Reinforced Specificity of Pollinator Moths

  • Atsushi KawakitaEmail author
  • Makoto Kato
Part of the Ecological Research Monographs book series (ECOLOGICAL)


The remarkably high level of partner specificity is a hallmark feature of the leafflower–leafflower moth mutualism. Together with the fig–fig wasp and yucca–yucca moth systems, obligate pollination mutualisms provide some of the best examples of highly species-specific plant–insect associations. However, the evolutionary processes underlying these patterns are poorly understood. The high degree of specificity in pollinating seed parasites is often regarded as the fortuitous result of specialization in their ancestors because these insects are derived from endophytic herbivores that are themselves highly host-specific. This chapter focuses on the comparison of the level of host specificity in Epicephala to those of purely parasitic gracillariid relatives as a test of whether mutualism reinforces partner specificity. When interpreted with what is known in the fig and yucca systems, such an analysis serves as a useful approach to determine how partner specificity is shaped in coevolved mutualisms.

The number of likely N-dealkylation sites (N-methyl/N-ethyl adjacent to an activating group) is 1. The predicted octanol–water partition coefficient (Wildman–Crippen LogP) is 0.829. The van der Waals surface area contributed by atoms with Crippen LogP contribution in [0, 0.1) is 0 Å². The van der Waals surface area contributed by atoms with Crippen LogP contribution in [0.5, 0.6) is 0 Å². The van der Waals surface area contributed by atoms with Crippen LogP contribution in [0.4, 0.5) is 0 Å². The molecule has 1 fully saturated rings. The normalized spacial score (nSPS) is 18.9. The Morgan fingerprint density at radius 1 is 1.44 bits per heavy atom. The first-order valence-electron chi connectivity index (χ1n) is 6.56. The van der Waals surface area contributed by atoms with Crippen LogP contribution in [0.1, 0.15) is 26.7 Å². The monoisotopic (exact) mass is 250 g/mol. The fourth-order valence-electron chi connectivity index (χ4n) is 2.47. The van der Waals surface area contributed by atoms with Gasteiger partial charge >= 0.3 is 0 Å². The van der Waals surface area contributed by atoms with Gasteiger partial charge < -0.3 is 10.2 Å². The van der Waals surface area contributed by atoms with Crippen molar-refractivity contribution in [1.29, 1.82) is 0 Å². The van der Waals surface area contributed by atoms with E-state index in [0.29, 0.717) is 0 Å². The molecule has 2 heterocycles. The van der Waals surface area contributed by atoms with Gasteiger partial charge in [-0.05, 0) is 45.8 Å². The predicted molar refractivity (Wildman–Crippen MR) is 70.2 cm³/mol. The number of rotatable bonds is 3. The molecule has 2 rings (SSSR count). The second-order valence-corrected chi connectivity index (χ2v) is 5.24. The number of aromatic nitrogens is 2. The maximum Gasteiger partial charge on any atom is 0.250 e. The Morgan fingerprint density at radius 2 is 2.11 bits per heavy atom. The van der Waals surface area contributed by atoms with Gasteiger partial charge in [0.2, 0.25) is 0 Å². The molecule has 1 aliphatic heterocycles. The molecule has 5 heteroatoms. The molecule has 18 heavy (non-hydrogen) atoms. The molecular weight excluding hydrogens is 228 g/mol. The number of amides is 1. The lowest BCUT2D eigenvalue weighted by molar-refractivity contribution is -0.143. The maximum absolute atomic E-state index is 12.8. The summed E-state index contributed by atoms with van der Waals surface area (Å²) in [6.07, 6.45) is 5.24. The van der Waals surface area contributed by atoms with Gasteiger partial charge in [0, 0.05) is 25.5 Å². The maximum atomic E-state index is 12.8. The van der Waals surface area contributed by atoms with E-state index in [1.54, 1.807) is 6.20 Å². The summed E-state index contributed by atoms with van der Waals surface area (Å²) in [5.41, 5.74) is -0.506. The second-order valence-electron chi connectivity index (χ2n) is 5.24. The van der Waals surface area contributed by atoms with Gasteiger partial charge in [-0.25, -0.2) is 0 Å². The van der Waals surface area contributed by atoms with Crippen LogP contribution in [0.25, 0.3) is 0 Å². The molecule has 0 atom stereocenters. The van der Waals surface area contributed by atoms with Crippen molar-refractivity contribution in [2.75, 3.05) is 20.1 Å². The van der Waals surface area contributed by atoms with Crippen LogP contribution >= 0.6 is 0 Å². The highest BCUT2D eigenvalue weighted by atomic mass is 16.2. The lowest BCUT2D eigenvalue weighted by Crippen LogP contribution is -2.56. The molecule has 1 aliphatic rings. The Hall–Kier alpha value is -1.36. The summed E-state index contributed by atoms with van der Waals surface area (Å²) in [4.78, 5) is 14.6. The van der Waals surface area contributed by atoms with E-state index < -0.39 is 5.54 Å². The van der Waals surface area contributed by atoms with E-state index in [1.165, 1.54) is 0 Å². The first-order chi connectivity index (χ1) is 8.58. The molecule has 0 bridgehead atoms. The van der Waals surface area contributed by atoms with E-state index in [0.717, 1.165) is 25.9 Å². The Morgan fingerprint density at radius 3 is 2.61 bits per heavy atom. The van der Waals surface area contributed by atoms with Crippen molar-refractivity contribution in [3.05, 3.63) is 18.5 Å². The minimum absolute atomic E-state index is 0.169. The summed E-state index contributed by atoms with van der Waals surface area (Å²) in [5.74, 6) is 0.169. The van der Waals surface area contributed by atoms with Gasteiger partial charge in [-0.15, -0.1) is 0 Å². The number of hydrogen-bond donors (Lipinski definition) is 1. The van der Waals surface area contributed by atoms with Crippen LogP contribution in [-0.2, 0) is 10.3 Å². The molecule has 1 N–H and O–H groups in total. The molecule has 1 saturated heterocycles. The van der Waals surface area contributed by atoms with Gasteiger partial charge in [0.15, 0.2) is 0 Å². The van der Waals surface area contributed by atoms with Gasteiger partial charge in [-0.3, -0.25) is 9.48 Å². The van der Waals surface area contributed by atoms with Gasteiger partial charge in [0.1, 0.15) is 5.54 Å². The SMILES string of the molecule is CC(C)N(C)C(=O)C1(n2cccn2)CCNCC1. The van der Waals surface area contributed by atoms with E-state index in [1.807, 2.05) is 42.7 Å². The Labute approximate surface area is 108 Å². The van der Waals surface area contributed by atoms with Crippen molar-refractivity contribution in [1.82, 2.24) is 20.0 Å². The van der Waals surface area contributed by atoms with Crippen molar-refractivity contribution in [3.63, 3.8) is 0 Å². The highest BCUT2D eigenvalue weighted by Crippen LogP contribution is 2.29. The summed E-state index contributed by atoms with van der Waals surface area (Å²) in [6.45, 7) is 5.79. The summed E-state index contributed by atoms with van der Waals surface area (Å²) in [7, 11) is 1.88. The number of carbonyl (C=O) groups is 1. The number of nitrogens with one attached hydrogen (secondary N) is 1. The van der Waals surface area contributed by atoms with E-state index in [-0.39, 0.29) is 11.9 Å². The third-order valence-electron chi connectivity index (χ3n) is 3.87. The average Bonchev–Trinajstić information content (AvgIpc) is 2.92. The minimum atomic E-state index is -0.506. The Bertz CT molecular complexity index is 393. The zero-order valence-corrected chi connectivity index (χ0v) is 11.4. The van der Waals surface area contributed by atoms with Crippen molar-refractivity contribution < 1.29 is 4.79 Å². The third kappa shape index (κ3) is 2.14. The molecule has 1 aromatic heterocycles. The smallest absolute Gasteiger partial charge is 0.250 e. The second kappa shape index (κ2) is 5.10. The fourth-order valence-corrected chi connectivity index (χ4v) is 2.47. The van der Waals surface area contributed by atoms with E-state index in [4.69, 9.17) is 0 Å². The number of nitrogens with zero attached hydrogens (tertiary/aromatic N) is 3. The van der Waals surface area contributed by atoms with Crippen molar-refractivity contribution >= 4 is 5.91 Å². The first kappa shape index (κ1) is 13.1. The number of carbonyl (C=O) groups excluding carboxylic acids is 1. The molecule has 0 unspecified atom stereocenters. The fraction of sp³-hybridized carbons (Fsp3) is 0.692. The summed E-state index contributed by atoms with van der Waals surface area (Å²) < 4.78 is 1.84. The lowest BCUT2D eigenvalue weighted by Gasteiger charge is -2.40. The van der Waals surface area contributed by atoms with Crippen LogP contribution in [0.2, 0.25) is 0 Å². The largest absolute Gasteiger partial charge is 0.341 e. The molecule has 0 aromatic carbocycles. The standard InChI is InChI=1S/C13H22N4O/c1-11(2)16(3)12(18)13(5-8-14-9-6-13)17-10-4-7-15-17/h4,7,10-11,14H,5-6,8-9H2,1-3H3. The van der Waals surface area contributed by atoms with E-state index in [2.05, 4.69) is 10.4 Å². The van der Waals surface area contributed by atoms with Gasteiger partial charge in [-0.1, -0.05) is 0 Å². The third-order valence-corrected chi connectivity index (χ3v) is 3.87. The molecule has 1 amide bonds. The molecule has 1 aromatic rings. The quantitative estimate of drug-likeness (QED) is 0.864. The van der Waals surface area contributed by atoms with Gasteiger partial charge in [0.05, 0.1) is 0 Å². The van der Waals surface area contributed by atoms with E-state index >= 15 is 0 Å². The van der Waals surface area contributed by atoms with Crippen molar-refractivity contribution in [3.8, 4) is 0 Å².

Caloptilia Cuphodes Diphtheroptila Epicephala Glochidion Gracillariidae Host specificity Phylogeny 

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Copyright information

© Springer Japan KK 2017

Authors and Affiliations

  1. 1.Center for Ecological ResearchKyoto UniversityOtsuJapan
  2. 2.Graduate School of Human and Environmental StudiesKyoto UniversityKyotoJapan

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